HOW TO COPE WITH WORKPLACE CRITICISM (November 16, 2017)
Criticism can be hard to take. Whether the criticism is fair or unfair it’s going to hurt, particularly when you’re putting yourself out there or trying to accomplish a goal.
The Internet and social media not only makes us more exposed and vulnerable than ever before, but it also gives critics regardless of their motivations a forum to cause pain, even in complete anonymity if they wish.
Fortunately, or unfortunately, depending on your view, most of us aren’t likely to face criticism over social media unless we’re doing something public people don’t like. Most of our criticism is likely to come from the work situation, friends or family.
Dale Carnegie tells the story about a Colgate salesman by the name of E.H. Little, who couldn’t sell soap very well even though he knew the product was good and the price was right and as a result, he was at risk of losing his job.
“He figured out the trouble must be with himself,” writes Carnegie. “When he failed to make a sale, he would often walk around the block trying to figure out what was wrong.
“Sometimes he would go back to the merchant and say, ‘I haven’t come back here to try to sell you any soap. I have come back to get your advice and your criticism. Won’t you please tell me what I did that was wrong when I tried to sell you soap a few minutes ago?’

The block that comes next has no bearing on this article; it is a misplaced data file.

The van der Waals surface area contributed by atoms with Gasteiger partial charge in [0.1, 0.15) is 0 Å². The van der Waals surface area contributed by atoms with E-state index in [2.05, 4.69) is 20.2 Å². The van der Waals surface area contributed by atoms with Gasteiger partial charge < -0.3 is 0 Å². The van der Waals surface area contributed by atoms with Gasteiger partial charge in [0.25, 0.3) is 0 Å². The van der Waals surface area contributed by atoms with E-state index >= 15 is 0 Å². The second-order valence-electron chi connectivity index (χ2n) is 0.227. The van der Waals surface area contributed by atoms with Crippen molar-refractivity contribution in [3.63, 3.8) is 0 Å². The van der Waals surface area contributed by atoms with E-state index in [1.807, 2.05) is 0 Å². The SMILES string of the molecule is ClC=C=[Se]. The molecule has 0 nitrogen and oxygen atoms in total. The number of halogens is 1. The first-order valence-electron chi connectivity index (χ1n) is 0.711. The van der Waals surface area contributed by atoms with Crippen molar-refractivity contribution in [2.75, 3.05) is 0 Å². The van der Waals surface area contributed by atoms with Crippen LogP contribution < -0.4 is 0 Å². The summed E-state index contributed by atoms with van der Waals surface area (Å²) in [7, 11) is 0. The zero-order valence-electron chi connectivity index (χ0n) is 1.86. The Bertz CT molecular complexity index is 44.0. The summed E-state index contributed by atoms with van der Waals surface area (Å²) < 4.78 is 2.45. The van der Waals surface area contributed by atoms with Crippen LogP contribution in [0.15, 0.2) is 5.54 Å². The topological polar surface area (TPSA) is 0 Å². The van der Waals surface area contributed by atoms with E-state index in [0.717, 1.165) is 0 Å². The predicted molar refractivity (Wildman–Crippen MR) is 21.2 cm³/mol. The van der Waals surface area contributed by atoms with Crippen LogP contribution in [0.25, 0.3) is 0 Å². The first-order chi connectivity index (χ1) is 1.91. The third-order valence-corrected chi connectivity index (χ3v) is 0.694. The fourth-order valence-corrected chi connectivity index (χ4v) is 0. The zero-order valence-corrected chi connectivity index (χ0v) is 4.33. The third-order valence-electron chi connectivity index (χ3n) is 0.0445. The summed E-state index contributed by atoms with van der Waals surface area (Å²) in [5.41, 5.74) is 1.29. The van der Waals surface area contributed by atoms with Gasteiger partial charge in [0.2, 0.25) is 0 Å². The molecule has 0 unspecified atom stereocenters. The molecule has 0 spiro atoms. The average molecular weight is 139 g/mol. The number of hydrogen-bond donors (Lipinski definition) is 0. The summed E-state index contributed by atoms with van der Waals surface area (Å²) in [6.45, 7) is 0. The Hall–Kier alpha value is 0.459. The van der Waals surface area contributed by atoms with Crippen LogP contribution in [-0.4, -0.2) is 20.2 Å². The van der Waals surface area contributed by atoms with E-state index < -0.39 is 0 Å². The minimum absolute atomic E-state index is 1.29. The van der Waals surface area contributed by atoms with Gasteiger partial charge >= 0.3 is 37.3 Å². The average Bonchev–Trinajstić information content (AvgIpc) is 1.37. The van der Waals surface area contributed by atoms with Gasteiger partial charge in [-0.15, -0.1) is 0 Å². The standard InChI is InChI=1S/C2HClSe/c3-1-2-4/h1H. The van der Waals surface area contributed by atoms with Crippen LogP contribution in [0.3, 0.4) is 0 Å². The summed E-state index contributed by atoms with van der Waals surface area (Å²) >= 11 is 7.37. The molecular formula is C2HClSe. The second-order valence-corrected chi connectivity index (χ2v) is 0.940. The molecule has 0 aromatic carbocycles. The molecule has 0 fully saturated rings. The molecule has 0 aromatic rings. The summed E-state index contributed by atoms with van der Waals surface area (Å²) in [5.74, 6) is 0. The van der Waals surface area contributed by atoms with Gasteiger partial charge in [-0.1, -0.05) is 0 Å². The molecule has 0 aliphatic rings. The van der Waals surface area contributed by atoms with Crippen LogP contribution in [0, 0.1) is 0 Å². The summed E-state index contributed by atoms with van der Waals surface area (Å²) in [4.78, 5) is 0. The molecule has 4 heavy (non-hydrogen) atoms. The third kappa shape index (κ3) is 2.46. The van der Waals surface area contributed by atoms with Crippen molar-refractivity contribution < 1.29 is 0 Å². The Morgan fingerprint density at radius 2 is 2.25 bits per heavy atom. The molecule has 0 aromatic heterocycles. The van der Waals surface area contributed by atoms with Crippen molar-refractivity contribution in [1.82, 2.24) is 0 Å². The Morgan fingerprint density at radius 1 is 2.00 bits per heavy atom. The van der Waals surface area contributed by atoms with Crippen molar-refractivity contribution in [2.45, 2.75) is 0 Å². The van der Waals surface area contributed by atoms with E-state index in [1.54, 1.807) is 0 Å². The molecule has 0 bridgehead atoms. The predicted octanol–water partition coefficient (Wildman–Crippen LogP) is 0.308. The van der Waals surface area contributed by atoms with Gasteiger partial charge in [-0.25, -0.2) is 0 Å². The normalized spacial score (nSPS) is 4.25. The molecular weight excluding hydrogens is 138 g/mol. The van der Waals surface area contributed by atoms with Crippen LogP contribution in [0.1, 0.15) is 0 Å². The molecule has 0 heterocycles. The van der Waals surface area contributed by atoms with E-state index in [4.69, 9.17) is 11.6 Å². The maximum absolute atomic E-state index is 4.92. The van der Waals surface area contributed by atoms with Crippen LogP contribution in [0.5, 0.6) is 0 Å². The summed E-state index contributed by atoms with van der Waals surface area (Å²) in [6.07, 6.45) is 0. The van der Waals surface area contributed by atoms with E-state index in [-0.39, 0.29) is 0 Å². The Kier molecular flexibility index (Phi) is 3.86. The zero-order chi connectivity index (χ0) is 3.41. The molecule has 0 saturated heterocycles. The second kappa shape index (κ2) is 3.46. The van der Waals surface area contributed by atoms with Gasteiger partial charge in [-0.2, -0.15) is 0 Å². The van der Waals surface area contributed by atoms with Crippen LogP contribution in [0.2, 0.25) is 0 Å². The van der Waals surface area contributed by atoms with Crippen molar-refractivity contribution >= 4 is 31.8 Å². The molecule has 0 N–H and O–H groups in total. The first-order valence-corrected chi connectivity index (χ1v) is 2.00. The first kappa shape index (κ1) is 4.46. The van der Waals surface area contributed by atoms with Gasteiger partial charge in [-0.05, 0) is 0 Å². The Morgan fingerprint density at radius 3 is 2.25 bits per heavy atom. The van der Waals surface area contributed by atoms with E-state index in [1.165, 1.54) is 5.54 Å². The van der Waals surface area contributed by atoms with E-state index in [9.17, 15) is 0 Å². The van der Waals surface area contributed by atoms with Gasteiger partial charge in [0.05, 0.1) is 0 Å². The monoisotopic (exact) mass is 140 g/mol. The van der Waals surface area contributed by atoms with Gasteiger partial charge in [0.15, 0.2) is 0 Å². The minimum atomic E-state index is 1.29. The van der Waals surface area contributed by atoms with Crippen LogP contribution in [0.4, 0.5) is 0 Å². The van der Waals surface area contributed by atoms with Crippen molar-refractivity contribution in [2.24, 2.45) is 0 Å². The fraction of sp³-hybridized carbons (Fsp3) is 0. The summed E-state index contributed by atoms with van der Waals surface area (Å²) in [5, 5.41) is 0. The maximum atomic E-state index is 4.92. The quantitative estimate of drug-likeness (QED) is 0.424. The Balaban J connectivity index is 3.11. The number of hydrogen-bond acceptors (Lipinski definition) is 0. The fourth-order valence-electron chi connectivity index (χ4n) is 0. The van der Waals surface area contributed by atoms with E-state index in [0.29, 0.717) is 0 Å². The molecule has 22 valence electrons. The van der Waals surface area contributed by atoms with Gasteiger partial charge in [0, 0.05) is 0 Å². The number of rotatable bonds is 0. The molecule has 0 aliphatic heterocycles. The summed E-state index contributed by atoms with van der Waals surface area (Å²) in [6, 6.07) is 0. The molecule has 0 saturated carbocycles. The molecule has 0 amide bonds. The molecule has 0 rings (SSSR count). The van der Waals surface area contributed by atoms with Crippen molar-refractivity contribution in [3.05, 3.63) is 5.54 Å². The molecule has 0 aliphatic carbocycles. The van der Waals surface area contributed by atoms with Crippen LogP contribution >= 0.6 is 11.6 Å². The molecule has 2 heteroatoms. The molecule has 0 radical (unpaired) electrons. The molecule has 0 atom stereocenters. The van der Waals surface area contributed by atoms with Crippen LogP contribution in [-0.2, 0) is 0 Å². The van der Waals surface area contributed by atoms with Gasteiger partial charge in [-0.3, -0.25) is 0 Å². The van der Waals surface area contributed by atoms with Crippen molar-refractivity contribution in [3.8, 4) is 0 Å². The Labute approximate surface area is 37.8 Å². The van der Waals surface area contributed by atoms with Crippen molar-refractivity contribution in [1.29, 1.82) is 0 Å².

“This attitude won him a lot of friends and priceless advice.”
Have you ever noticed that uninvited criticism causes more pain than criticism that you invite? When you invite criticism, you put yourself in a learning frame of mind which is better able to carry the weight of criticism.
When criticism is uninvited, it catches us like a sucker punch. We’re not ready for it, so it hurts. Inviting criticism as a way to improve your performance, and taking that criticism on board, will help you better cope with the sting and even help to advance your career.
E.H White went on to become CEO and then Chairman of the Colgate Palmolive Company before dying at the age of 100 years in 1981.
Here are some tips to help you cope with uninvited criticism:
1. Listen: Stand back from yourself. Be outside looking in, and listen objectively to the criticism.
2. Evaluate: Is this criticism constructive or just hurtful? The answer will give you control over your emotional response.
3. Analyse: Examine where the criticism originates. Is it a jealous colleague? Did you inadvertently hurt the person’s feelings at some stage and they’re lashing out? Do they feel threatened for some reason? Are they trying to cover up their failings? Is there something else going on in their lives that has led to this behaviour?
4. Stay calm: Some martial arts, like Aikido, teach that without balance and control, you cannot properly defend yourself.
5. Don’t quit: Do not allow yourself to be put off your goal. You only lose when you quit.
As Carnegie says, unjust criticism is often a disguised compliment. If you’ve aroused jealousy and envy, it may be because you’re doing something right.